$50 AirPods Pro? Nope. Here’s How to Spot Fake Apple Earbuds.


Many people hoping to score a deal on

Apple Inc.’s

AAPL 1.37%

top-of-the-line wireless earbuds are winding up with something far less valuable: counterfeit AirPods.

Caroline Ballard, 26 years old, was perusing Facebook Marketplace when she came across a pair of new AirPods Pro for $80, less than a third of the $249 list price. 

She arranged to meet the seller at a nearby Walgreens parking lot the same day, a move that isn’t unusual for transactions made via

Meta Platforms Inc.’s

online market. The man pulled up and handed her a small plastic-wrapped white box with a photo of two AirPods on the top. The seller took her $80, got back in his car and drove off.

“I felt like something was off almost immediately,” she said. She noticed some of Apple’s branding missing from the packaging and quickly realized she had been scammed.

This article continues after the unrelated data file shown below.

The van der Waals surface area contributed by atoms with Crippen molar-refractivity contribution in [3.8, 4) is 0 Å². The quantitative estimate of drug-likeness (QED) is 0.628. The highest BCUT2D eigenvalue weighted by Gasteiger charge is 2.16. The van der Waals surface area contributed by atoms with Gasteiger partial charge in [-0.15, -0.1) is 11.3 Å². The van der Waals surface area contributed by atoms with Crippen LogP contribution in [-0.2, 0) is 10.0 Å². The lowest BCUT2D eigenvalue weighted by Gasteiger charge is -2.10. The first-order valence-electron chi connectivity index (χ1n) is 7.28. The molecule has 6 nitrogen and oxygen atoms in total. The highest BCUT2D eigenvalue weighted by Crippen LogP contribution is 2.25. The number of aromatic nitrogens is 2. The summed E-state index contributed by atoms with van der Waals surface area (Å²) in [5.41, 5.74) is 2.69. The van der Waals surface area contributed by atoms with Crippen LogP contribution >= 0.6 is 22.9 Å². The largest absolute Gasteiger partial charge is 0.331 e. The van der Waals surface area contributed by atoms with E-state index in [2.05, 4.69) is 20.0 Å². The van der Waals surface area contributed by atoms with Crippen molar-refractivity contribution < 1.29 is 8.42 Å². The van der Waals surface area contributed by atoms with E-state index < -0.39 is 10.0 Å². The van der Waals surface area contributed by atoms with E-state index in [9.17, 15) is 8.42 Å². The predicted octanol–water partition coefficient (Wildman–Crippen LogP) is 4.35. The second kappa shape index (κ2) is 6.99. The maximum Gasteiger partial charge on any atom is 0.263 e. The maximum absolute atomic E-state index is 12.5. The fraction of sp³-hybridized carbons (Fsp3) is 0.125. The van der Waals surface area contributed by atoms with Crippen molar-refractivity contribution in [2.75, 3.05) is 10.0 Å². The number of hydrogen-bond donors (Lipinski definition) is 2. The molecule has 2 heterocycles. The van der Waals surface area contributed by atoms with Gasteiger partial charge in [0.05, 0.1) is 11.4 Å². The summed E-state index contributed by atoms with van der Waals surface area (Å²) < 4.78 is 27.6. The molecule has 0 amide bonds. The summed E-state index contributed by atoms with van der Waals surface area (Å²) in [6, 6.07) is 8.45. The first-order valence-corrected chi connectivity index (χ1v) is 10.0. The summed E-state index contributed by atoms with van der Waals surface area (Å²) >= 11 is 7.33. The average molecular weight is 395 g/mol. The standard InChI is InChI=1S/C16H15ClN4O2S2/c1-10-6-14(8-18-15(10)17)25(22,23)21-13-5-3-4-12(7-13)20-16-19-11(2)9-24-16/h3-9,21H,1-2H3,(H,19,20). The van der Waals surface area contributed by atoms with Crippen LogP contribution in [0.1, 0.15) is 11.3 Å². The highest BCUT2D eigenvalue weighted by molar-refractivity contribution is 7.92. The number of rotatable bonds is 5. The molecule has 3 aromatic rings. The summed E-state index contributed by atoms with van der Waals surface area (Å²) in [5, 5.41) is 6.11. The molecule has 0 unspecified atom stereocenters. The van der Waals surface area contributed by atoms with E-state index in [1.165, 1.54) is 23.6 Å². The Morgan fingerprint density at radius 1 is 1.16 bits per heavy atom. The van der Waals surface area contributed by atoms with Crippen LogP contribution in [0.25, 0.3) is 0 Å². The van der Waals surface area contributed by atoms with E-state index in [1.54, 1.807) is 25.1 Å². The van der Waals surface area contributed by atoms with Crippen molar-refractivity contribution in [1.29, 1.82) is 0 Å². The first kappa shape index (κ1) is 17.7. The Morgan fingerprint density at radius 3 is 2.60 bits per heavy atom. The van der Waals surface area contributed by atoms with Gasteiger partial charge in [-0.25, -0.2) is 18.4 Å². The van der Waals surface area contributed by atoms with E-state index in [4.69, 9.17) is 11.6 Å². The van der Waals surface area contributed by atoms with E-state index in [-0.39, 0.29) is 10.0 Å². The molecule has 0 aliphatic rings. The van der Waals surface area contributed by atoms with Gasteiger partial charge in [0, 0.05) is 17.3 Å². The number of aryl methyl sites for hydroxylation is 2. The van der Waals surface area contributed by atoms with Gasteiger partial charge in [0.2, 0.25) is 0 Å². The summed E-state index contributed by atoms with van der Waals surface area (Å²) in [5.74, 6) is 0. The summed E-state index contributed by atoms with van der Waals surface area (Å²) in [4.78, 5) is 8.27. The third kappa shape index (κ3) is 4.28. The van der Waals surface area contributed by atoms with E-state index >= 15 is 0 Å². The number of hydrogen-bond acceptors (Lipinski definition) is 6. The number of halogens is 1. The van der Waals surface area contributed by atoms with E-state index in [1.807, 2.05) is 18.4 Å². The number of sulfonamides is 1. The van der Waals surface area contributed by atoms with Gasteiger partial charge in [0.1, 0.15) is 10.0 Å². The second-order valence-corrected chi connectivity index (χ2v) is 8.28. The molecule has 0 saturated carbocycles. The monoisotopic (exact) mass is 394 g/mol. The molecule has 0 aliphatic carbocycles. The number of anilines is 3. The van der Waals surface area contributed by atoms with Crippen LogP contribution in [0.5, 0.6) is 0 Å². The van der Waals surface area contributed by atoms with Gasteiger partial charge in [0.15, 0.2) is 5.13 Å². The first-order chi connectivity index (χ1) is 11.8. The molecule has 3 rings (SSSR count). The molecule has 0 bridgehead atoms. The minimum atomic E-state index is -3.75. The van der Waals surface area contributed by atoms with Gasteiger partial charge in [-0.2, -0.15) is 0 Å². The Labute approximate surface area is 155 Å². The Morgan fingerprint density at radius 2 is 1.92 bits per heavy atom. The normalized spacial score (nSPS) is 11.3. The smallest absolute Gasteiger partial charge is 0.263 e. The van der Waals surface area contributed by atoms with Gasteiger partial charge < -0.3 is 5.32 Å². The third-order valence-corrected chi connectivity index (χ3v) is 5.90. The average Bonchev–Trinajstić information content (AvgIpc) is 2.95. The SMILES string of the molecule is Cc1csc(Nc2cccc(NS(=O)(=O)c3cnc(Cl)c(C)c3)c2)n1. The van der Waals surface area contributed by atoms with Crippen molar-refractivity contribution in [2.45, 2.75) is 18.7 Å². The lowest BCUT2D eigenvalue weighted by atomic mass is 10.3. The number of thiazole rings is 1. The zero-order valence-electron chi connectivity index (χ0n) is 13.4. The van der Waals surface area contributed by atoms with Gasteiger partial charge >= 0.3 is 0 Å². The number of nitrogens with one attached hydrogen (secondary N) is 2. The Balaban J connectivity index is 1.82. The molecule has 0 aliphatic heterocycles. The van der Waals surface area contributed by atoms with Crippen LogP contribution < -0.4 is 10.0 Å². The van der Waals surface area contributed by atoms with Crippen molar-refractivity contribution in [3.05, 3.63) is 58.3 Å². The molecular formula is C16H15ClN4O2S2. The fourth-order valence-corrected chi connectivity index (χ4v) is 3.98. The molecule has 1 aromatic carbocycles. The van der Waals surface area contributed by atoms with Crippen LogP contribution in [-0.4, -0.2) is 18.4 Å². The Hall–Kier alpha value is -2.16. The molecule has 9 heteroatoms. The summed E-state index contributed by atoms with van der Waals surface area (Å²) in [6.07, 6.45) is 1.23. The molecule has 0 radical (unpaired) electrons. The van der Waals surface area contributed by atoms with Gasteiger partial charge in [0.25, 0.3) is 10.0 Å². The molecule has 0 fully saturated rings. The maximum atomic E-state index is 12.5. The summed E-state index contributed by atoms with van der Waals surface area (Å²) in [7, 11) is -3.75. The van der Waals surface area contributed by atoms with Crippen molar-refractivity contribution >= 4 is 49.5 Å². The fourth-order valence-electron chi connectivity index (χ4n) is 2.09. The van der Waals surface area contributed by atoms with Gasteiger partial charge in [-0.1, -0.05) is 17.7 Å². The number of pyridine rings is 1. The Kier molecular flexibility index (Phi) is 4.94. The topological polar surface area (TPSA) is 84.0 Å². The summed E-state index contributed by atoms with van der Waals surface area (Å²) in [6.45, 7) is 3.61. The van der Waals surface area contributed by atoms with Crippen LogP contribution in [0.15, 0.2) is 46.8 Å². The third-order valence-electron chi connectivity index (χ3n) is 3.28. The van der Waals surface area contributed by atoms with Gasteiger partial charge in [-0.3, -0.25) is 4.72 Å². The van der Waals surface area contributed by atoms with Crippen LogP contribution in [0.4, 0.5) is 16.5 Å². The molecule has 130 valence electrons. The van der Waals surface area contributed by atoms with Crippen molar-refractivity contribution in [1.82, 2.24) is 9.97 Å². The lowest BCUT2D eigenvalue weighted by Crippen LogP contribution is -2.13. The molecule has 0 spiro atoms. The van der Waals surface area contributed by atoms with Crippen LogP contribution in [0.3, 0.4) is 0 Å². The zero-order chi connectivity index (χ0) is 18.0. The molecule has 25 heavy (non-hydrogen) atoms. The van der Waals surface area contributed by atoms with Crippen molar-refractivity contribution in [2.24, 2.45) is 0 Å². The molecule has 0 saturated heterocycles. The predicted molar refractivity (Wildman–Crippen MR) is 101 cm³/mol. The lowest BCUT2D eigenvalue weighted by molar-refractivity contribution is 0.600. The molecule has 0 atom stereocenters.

It didn’t take long for Apple’s white earbuds, which first hit the market in 2016, to go from an internet joke to a ubiquitous status symbol. Demand for AirPods has spurred knockoffs—earbuds that resemble Apple’s but clearly aren’t—and counterfeits designed to fool buyers into thinking they are getting the real thing. Until recently, some could even pair with iPhones the way real AirPods do.

Some buyers of counterfeit AirPods believe they have lucked into a deal, despite Apple’s famous control over its prices and retailers. Others are paying close to full price, buying from third-party sellers on the websites of major retailers such as

Walmart Inc.

The latest edition of Apple’s iOS tells users when their wireless white earbuds may be inauthentic. Apple also works with vendors, social networks and law enforcement to remove counterfeit products from the market, a spokesman said. More than one million listings for fake Apple products are removed each year, he added.

To be on the safe side, it is probably best to avoid third-party sellers and buy directly from Apple or its authorized partners. Though AirPods are discounted on occasion, a deal that looks too good to be true probably is.

How to spot fake AirPods